The Camino de Santiago is a pilgrimage.
In our post-religious, western world, one might ask, what is a pilgrimage?
I’ve heard it described as a leaving-of-the-normal in an effort to experience a new birth, to die to the boundaries and securities of the known to find life in a way never imagined before. I like this, leaving normal to experience something new (deeper, more meaningful?).
A good follow-up question is, what is a pilgrim?
When you hear the word, does your mind conjure up images of early English sitting around a Thanksgiving table? Or maybe John Wayne calling someone this right before he pummels them and saves the world? Or maybe you think of the creepy guy pictured on the Quaker Oatmeal box? Or, if you’re a devoted Reformer, Bunyan’s Pilgrim’s Progress? Or if a millennial, Scott Pilgrim vs. The World?
It’s interesting how the word has strayed from the original pilgrim idea. From a religious perspective, a pilgrim is a religious devotee, someone figuratively journeying along the path of their religion. And pilgrims are literally serious enough to take pilgrimages (refer to the opening question and answer). The Hebrews to Jerusalem. Hindus to the Ganges. Buddhists to Bodh Gaya or Kailosh. Muslims to Mecca. Christians to Jerusalem, Rome, or Santiago de Compestela.
So a pilgrim is someone that takes a pilgrimage. The most satisfying answer comes from Pope Francis, he describes a pilgrim like this:
“…to be a pilgrim means primarily to be in movement, to be uninstalled, to go out from stillness, which becomes a comfort that paralyzes and waits – inactive, routine, formalistic – and to advance free of conditions, to read with realism the events of existence.”
Yes, well said. I am a pilgrim. And as a middle-class, middle-aged American male, the second most provocative idea of a pilgrim, for me, is stirred by the band, Young the Giant, in their song, “Cough Syrup.” The song doesn’t speak of pilgrimage in any way. It speaks mockingly of avoiding the realism of existence; settling for an inactive, routine, and formulaic life.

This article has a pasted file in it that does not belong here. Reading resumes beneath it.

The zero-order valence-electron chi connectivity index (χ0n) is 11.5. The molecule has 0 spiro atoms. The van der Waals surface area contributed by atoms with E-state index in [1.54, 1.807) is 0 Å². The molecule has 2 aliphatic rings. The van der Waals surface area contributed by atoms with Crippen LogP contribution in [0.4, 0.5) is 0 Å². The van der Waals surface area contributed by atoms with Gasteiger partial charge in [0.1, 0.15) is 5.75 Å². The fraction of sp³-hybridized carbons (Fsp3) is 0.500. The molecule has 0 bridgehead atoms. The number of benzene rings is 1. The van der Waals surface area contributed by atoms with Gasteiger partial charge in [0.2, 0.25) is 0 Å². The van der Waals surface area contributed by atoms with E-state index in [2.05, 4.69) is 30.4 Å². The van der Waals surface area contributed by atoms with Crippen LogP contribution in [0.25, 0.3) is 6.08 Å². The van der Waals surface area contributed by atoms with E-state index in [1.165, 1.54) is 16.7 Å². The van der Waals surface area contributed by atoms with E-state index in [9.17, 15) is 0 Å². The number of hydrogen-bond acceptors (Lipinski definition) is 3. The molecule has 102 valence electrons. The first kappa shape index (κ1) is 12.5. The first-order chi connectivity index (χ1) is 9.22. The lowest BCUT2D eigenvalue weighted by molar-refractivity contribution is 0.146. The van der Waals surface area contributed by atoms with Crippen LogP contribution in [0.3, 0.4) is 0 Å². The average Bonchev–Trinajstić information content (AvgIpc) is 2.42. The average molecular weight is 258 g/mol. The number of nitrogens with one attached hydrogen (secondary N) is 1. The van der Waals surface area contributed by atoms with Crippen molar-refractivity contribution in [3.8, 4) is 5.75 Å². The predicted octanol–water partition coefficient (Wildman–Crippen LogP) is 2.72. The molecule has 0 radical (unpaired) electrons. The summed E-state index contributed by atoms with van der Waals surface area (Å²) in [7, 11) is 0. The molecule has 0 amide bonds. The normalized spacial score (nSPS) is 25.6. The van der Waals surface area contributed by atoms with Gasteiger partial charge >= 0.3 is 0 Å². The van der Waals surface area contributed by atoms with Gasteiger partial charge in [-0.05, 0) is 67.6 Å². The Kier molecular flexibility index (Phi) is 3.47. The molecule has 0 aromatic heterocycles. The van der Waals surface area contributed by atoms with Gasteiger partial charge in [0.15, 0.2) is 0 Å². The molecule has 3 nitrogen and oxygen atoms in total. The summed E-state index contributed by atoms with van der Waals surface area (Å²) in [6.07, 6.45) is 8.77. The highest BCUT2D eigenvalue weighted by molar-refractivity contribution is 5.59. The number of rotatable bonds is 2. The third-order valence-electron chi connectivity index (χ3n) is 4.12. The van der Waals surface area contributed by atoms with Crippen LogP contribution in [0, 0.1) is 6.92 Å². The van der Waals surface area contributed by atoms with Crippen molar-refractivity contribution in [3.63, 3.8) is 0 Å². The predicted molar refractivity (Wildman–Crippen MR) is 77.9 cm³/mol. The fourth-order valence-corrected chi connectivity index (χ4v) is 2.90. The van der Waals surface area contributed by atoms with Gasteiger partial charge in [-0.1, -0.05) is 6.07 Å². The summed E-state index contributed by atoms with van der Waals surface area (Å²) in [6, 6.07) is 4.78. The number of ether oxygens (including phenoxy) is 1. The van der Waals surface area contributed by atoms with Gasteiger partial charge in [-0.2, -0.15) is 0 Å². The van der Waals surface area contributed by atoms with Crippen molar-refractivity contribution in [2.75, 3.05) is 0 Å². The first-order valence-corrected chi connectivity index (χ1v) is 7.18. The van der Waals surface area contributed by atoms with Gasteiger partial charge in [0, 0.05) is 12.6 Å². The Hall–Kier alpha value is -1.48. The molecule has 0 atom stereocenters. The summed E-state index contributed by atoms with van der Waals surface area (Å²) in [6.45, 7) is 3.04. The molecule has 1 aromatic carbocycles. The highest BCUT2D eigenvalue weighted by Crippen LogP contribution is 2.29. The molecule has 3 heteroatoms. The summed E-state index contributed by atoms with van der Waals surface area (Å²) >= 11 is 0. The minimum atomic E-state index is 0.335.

Suburbia. 401K. Mortgage. Status quo. Career-Retirement-Death.
A pilgrim dives headfirst into pilgrimage, to a basic existence, in hopes of finding true existence.
I think walking the Camino de Santiago has always been an irrational act…
It’s definitely irrational from my perspective; that of a middle-aged, middle-class, American male.
- It takes a long time, 30 to 45 days on the most popular route (Camino Frances). Most of us can’t take a month and a half off of work, or away from family and responsibilities.
- This pilgrimage is a walk, 500 miles in mountains, over the plains, along the highways and by-ways of Spain. It’s a beautiful place and certainly worth seeing but there are many more efficient modes of transport than walking.
- There is a good chance you will be injured on the walk. Why use your hard-earned vacation time to develop chronic shin splints, infected blisters the size of golf balls, muscle aches, joint pain, sunburns, and probably a few bed bug bites along the way?
- Then there is a good chance the outcome will not be what you expected. You might arrive in Santiago de Compostela AND FIND NOTHING HAS CHANGED WITH YOU save a few callouses, rock-hard calves, and a newfound love for chilled red wine.
A pilgrimage walk on the Camino de Santiago is an irrational act.
And that’s why I did it.
I think the world needs more people willing to step out of the rat race-mundane-status quo just for the chance to do something irrational. Maybe the first step to victory is to recognize there is more to life than the rat race-mundane-status quo that others have convinced us is the key to successful living…